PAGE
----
August 18th 2017

Sports / Updates

Africa to get more World Cup places FIFA expands finals to 48 teams

The 48-nation World Cup will feature 16 groups comprised of three teams, and the top two teams in each group will advance into a 32-team knock-out stage that will eventually lead to a World champion. The number of games in a tournament will rise from a total of 64 games in the current 32-team to 80.

By Thomas Matalangatmatalanga@kenyafreepress.comWednesday, 11 Jan 2017 13:56 EAT

FIFA Praesident Gianni Infantino (Schweiz)

The FIFA World Cup will be growing in size in the near future. The FIFA Council yesterday in Zurich, Switzerland, decided to expand the size of the tournament from 32 to 48 teams starting in 2026. The vote was unanimous as the federation looks to include more countries in its world competition.

The 48-nation World Cup will feature 16 groups comprised of three teams, and the top two teams in each group will advance into a 32-team knock-out stage that will eventually lead to a World champion. The number of games in a tournament will rise from a total of 64 games in the current 32-team to 80.

FIFA’s announcement was quickly met with criticism from mainly European analysts, many who emphasized that 48 teams is way too many and that 32 is the most ideal number for providing the highest quality of play. According to numerous sources such as the Globe and Mail the “absolute quality” of play in a soccer team, by definition high-ranked teams playing each other most often, is with 32 teams; FIFA that number citing 10,000 tournament simulations they made to reach that conclusion.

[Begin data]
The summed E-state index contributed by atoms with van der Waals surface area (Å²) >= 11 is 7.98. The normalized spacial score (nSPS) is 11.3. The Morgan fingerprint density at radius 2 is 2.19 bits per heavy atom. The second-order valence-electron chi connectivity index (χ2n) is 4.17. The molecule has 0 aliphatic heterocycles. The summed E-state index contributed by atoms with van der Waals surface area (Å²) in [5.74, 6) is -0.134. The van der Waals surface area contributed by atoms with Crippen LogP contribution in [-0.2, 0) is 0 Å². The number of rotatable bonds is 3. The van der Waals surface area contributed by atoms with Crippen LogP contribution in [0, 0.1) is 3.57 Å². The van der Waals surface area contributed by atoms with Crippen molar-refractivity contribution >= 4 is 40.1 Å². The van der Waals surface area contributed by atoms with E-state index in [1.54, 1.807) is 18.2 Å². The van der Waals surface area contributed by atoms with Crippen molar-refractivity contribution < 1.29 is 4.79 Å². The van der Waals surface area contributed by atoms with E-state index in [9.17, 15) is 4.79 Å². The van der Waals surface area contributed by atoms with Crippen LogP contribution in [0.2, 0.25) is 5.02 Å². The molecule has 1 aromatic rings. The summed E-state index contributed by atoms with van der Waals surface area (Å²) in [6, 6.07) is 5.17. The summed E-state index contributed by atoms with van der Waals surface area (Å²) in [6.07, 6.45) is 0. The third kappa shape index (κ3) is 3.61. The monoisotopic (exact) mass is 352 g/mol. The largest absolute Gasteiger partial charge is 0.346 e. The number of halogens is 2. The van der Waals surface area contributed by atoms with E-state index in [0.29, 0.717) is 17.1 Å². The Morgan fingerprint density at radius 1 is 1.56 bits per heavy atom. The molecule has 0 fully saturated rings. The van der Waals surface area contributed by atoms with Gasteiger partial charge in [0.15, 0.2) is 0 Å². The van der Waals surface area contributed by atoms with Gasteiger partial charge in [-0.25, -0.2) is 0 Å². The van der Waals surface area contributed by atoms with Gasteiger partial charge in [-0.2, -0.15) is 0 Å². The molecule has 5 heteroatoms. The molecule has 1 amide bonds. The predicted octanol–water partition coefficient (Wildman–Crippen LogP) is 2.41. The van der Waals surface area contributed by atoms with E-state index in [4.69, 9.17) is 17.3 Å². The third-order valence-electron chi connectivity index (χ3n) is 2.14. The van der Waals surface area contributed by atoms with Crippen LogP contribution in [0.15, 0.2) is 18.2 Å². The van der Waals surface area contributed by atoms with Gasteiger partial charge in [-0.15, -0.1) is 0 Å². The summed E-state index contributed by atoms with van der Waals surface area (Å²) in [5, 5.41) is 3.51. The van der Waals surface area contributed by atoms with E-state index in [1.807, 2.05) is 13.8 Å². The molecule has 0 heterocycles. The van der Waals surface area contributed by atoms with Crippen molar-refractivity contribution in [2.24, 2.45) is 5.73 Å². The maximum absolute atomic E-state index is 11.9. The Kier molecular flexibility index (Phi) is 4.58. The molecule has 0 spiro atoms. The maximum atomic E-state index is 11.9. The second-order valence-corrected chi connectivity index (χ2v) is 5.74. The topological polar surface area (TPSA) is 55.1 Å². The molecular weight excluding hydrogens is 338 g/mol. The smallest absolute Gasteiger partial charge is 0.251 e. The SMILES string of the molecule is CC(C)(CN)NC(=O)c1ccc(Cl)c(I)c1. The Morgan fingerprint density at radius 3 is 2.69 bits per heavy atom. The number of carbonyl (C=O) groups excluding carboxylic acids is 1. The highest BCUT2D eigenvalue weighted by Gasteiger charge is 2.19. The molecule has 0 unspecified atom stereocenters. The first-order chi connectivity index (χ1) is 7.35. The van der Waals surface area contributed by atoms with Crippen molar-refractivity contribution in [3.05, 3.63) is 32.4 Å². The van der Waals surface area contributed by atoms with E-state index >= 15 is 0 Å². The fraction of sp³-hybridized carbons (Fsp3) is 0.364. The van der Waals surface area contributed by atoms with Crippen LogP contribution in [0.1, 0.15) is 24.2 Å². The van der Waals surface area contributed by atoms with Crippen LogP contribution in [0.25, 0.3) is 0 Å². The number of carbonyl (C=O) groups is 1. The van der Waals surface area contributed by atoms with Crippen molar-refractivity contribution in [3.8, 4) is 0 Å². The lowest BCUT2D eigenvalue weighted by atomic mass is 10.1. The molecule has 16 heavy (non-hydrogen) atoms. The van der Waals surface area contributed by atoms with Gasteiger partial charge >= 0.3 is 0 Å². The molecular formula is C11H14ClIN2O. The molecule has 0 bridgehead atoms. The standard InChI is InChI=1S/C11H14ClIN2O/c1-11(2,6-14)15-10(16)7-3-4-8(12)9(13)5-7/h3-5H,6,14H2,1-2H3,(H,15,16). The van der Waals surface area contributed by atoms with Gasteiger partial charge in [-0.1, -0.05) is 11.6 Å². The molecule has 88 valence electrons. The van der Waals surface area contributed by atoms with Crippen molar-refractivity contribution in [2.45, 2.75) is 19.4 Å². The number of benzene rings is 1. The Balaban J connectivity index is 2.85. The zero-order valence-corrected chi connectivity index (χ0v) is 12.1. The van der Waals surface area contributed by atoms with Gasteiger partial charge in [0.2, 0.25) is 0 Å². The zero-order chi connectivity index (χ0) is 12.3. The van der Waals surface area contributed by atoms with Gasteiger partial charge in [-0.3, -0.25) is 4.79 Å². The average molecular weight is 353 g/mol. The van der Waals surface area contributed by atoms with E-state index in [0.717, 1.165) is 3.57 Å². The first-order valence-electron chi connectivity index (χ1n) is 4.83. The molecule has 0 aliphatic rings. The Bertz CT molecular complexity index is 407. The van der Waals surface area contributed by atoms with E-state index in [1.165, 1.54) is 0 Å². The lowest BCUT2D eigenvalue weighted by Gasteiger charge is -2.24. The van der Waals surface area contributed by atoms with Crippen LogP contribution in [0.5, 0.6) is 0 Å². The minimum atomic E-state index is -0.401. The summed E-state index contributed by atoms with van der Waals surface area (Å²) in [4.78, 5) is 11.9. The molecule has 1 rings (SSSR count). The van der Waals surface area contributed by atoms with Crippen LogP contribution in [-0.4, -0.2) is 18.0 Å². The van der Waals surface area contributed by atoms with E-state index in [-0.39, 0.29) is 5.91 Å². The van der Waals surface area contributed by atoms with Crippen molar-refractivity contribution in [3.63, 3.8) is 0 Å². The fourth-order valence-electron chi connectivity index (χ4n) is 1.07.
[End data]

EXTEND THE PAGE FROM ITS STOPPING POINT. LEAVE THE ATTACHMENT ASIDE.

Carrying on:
FIFA president Gianni Infantino, fulfilling a promise he made during last year's election campaign, said the move meant that "more can participate and many more will have a chance to dream". FIFA's 211 member associations each hold one vote in the presidential election, and 135 of them have never played at a World Cup, so expansion of the tournament was always likely to appeal to members.

Africa, which now takes five teams to the World Cup, could get up to three new slots depending on how the increment is shared among the regions.

Matalanga is a student of journalism at the East Africa School of Media Studies and an intern writer at the Kenya Free Press.





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